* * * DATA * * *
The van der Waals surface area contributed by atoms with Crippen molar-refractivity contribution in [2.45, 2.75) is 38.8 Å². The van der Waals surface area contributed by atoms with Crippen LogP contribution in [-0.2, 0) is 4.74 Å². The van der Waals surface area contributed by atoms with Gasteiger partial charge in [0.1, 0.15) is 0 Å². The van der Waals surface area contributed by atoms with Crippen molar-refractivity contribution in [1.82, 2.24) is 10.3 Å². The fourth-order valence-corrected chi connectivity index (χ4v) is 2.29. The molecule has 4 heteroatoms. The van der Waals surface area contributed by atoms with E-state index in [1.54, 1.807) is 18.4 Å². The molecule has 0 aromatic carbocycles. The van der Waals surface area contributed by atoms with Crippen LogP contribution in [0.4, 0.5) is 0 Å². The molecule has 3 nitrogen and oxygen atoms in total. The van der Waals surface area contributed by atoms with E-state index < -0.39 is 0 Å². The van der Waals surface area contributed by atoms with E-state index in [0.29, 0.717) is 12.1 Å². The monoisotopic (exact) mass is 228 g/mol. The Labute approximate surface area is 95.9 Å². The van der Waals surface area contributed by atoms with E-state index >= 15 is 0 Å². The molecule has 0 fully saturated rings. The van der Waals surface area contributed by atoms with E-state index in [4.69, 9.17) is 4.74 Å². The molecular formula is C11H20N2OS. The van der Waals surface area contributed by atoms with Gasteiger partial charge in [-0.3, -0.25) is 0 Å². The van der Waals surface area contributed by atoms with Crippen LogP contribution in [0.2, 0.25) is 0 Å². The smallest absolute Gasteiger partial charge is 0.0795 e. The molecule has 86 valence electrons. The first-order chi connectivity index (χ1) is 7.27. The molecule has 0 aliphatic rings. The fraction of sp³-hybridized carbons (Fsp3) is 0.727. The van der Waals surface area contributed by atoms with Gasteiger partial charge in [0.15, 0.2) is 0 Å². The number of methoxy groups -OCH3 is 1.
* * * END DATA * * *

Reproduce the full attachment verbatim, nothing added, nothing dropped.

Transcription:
The van der Waals surface area contributed by atoms with Crippen molar-refractivity contribution in [2.45, 2.75) is 38.8 Å². The van der Waals surface area contributed by atoms with Crippen LogP contribution in [-0.2, 0) is 4.74 Å². The van der Waals surface area contributed by atoms with Gasteiger partial charge in [0.1, 0.15) is 0 Å². The van der Waals surface area contributed by atoms with Crippen molar-refractivity contribution in [1.82, 2.24) is 10.3 Å². The fourth-order valence-corrected chi connectivity index (χ4v) is 2.29. The molecule has 4 heteroatoms. The van der Waals surface area contributed by atoms with E-state index in [1.54, 1.807) is 18.4 Å². The molecule has 0 aromatic carbocycles. The van der Waals surface area contributed by atoms with Crippen LogP contribution in [0.4, 0.5) is 0 Å². The molecule has 3 nitrogen and oxygen atoms in total. The van der Waals surface area contributed by atoms with E-state index < -0.39 is 0 Å². The van der Waals surface area contributed by atoms with E-state index in [0.29, 0.717) is 12.1 Å². The monoisotopic (exact) mass is 228 g/mol. The Labute approximate surface area is 95.9 Å². The van der Waals surface area contributed by atoms with E-state index >= 15 is 0 Å². The molecule has 0 fully saturated rings. The van der Waals surface area contributed by atoms with E-state index in [4.69, 9.17) is 4.74 Å². The molecular formula is C11H20N2OS. The van der Waals surface area contributed by atoms with Gasteiger partial charge in [-0.3, -0.25) is 0 Å². The van der Waals surface area contributed by atoms with Crippen LogP contribution in [0.2, 0.25) is 0 Å². The smallest absolute Gasteiger partial charge is 0.0795 e. The molecule has 86 valence electrons. The first-order chi connectivity index (χ1) is 7.27. The molecule has 0 aliphatic rings. The fraction of sp³-hybridized carbons (Fsp3) is 0.727. The van der Waals surface area contributed by atoms with Gasteiger partial charge in [0.15, 0.2) is 0 Å². The number of methoxy groups -OCH3 is 1.